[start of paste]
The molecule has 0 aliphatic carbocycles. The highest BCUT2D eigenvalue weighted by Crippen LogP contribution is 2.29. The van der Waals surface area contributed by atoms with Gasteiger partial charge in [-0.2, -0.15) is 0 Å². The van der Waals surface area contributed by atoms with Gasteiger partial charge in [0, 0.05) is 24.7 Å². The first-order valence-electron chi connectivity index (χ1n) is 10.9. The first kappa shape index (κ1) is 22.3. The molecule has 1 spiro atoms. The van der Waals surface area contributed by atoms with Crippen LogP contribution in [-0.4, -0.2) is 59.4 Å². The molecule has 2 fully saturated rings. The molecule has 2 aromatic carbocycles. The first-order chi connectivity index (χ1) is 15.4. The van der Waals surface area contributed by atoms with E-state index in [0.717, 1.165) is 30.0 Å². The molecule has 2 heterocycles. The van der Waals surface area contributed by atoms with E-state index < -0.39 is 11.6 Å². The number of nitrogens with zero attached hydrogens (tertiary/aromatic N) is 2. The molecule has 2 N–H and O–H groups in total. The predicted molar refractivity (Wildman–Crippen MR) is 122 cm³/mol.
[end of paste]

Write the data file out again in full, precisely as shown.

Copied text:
The molecule has 0 aliphatic carbocycles. The highest BCUT2D eigenvalue weighted by Crippen LogP contribution is 2.29. The van der Waals surface area contributed by atoms with Gasteiger partial charge in [-0.2, -0.15) is 0 Å². The van der Waals surface area contributed by atoms with Gasteiger partial charge in [0, 0.05) is 24.7 Å². The first-order valence-electron chi connectivity index (χ1n) is 10.9. The first kappa shape index (κ1) is 22.3. The molecule has 1 spiro atoms. The van der Waals surface area contributed by atoms with Crippen LogP contribution in [-0.4, -0.2) is 59.4 Å². The molecule has 2 fully saturated rings. The molecule has 2 aromatic carbocycles. The first-order chi connectivity index (χ1) is 15.4. The van der Waals surface area contributed by atoms with E-state index in [0.717, 1.165) is 30.0 Å². The molecule has 2 heterocycles. The van der Waals surface area contributed by atoms with E-state index < -0.39 is 11.6 Å². The number of nitrogens with zero attached hydrogens (tertiary/aromatic N) is 2. The molecule has 2 N–H and O–H groups in total. The predicted molar refractivity (Wildman–Crippen MR) is 122 cm³/mol.